The state of Iowa follows replicated laws from the federal government concerning debt collection practices and rules. These include consumer protections from harassment, threats, and other forms of intimidation and illegal practices sometimes utilized by debt collection companies. The Attorney General's Consumer Protection Division in Iowa administers complaints regarding debt collection law violations and the regulation of debt collection companies.

Legal Collections Actions

  • Legal collection actions can take the form of letters, phone calls, emails, faxes, or even personal contact regarding the collection of a debt, if this is the initial contact
  • After initial contact, collection agencies are required by law to mail documents supporting their claims to a given debt, including information regarding the original creditor, the amount owed, and other information relevant to the debt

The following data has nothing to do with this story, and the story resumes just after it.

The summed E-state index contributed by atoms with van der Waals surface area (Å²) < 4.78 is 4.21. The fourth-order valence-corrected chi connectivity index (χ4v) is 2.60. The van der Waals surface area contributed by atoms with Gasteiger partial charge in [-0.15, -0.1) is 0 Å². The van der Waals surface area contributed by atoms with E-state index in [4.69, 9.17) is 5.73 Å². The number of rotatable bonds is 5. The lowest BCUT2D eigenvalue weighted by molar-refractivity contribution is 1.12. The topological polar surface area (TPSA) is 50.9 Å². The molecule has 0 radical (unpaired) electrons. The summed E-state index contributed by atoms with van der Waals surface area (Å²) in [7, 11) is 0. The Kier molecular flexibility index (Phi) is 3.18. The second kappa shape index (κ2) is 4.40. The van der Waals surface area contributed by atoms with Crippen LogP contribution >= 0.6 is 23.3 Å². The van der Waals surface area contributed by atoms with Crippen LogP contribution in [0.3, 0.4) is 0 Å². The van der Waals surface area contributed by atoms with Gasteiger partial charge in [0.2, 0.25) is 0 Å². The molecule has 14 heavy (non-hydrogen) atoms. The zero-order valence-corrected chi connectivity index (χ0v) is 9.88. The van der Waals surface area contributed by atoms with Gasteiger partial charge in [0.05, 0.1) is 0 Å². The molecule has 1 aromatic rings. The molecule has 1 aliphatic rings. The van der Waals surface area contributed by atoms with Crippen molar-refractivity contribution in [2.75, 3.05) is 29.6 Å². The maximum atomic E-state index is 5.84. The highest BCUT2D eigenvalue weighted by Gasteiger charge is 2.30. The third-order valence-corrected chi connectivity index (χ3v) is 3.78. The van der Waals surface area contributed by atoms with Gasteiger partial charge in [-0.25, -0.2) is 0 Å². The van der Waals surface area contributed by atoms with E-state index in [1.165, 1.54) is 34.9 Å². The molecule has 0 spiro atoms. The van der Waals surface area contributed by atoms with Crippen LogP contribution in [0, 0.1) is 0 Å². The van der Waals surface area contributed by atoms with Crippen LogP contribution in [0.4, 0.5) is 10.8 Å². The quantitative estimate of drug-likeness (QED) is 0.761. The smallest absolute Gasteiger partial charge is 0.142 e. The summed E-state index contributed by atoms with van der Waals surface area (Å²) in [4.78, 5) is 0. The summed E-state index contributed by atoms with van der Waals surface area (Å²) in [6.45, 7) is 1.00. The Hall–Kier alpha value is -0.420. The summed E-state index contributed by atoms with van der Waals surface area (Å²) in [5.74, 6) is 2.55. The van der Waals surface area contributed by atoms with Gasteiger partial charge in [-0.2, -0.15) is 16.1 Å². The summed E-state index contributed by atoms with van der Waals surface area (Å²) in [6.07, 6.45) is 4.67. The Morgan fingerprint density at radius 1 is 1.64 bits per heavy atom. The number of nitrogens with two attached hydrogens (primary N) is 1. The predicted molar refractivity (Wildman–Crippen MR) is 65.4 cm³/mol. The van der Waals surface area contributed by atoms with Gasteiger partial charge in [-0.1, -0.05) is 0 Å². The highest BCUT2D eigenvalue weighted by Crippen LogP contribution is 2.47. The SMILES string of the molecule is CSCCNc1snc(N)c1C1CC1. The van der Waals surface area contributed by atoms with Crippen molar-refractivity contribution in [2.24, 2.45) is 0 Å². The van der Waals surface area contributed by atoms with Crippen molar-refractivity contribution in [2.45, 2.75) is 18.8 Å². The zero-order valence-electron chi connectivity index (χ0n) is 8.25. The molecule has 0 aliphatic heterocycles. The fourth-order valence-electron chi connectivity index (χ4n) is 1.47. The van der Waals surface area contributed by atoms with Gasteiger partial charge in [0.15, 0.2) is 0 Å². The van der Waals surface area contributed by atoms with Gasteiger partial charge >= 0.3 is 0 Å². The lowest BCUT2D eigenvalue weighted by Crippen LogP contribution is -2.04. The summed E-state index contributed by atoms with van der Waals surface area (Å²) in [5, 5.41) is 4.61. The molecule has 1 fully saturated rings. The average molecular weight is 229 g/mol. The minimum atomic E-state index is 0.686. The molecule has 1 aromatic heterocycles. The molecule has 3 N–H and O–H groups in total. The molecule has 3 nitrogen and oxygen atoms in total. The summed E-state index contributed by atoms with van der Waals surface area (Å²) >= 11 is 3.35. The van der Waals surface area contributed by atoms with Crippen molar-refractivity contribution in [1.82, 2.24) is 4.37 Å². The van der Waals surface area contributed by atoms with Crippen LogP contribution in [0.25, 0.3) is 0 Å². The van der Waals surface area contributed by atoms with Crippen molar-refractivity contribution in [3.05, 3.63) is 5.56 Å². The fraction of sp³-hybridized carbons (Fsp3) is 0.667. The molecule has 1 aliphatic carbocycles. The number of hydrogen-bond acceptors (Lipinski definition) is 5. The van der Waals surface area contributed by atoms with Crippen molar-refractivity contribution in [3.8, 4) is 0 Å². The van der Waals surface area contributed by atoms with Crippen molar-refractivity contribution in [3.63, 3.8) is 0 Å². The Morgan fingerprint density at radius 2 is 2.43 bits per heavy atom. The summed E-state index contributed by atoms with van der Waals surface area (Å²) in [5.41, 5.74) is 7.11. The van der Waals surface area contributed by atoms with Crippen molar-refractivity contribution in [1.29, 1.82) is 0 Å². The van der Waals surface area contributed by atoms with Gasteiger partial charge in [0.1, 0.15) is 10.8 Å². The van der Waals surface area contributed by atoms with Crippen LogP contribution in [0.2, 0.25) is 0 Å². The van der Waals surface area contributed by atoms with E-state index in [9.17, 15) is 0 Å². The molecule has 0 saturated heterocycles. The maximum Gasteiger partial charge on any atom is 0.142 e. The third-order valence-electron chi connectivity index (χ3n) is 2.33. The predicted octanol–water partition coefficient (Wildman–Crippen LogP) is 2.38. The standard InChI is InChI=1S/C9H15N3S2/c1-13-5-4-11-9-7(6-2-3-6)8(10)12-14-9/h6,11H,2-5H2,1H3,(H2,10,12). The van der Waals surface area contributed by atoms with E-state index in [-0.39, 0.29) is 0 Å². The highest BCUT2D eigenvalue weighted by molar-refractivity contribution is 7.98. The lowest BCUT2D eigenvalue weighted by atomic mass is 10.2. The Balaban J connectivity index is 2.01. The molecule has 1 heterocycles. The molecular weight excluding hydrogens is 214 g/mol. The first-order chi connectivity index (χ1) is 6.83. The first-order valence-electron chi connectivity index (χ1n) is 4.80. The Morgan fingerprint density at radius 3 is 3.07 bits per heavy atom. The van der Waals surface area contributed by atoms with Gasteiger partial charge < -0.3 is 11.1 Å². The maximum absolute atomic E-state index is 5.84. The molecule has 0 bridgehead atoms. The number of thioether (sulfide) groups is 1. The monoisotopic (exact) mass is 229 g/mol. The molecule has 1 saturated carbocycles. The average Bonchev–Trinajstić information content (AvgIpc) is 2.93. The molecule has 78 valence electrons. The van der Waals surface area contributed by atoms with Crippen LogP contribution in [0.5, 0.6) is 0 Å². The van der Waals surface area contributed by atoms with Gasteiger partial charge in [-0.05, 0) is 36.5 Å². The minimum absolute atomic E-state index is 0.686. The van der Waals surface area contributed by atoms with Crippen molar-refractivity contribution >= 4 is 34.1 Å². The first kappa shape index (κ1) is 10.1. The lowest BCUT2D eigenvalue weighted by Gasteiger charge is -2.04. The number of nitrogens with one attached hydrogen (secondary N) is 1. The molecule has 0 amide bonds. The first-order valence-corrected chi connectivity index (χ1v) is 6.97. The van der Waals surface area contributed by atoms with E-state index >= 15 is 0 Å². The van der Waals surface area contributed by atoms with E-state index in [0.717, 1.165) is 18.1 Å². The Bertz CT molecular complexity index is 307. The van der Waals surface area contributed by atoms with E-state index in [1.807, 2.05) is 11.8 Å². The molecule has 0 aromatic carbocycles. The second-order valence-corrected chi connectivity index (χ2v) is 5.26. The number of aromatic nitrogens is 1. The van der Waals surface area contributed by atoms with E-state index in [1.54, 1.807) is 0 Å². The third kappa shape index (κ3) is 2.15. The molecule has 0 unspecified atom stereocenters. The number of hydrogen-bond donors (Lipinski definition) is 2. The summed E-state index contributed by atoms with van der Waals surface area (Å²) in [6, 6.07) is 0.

• Collection actions, such as calls and letters, may continue unless a debtor contacts the collection company instructing them to do otherwise, such as contact their attorney, manage a settlement agreement, or other terms

Illegal Collections Actions

  • Any form of harassment, abusive language, threats, implied legal threats with no intention to carry out is illegal. Furthermore, implying a criminal act occurred, implying the collector is a lawyer or government official, or threats regarding wage garnishment, liens, and other civil actions are illegal unless the debt collector has actually taken steps to do so
  • Collections attempts cannot occur at an interval or frequency that can be considered harassing by a reasonable person. This would include contact before 8 a.m. and after 9 p.m., unless a debtor has agreed to contact before or after these designated hours
  • Consumers can write a letter demanding collection agencies cease contact. Once this letter is received, debt collectors may no longer initiate collections attempts to the consumer unless to inform debtor of taking a specific action
  • Contact by debt collectors at a consumer's place of employment is illegal if the collector is informed that the consumer's employer does not approve

Laws for Debt Harassment in Iowa